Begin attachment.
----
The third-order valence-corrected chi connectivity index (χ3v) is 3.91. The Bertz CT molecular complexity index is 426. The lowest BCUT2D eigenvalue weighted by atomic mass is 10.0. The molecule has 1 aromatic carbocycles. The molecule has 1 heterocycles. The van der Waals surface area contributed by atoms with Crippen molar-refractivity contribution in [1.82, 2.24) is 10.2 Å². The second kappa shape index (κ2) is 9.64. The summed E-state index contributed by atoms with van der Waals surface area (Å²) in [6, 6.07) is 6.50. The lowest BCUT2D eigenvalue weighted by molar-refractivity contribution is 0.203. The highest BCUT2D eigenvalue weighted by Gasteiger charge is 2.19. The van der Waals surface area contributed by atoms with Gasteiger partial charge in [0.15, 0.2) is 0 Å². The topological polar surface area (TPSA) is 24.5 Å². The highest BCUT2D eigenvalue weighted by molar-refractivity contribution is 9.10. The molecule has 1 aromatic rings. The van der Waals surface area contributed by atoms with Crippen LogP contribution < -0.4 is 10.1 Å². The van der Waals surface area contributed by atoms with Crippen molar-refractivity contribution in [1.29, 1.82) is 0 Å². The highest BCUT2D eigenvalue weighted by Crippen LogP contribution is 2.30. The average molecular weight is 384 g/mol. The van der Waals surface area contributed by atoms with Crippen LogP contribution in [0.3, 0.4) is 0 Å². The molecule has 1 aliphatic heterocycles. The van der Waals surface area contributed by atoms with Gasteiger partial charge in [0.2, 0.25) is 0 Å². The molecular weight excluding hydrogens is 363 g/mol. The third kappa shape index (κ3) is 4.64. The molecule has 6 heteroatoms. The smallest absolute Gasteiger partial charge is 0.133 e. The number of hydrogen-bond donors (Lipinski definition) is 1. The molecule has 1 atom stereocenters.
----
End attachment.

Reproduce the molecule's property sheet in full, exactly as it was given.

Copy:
The third-order valence-corrected chi connectivity index (χ3v) is 3.91. The Bertz CT molecular complexity index is 426. The lowest BCUT2D eigenvalue weighted by atomic mass is 10.0. The molecule has 1 aromatic carbocycles. The molecule has 1 heterocycles. The van der Waals surface area contributed by atoms with Crippen molar-refractivity contribution in [1.82, 2.24) is 10.2 Å². The second kappa shape index (κ2) is 9.64. The summed E-state index contributed by atoms with van der Waals surface area (Å²) in [6, 6.07) is 6.50. The lowest BCUT2D eigenvalue weighted by molar-refractivity contribution is 0.203. The highest BCUT2D eigenvalue weighted by Gasteiger charge is 2.19. The van der Waals surface area contributed by atoms with Gasteiger partial charge in [0.15, 0.2) is 0 Å². The topological polar surface area (TPSA) is 24.5 Å². The highest BCUT2D eigenvalue weighted by molar-refractivity contribution is 9.10. The molecule has 1 aromatic rings. The van der Waals surface area contributed by atoms with Crippen LogP contribution < -0.4 is 10.1 Å². The van der Waals surface area contributed by atoms with Crippen molar-refractivity contribution in [1.29, 1.82) is 0 Å². The highest BCUT2D eigenvalue weighted by Crippen LogP contribution is 2.30. The average molecular weight is 384 g/mol. The van der Waals surface area contributed by atoms with Crippen LogP contribution in [0.3, 0.4) is 0 Å². The molecule has 1 aliphatic heterocycles. The van der Waals surface area contributed by atoms with Gasteiger partial charge in [0.2, 0.25) is 0 Å². The molecular weight excluding hydrogens is 363 g/mol. The third kappa shape index (κ3) is 4.64. The molecule has 6 heteroatoms. The smallest absolute Gasteiger partial charge is 0.133 e. The number of hydrogen-bond donors (Lipinski definition) is 1. The molecule has 1 atom stereocenters.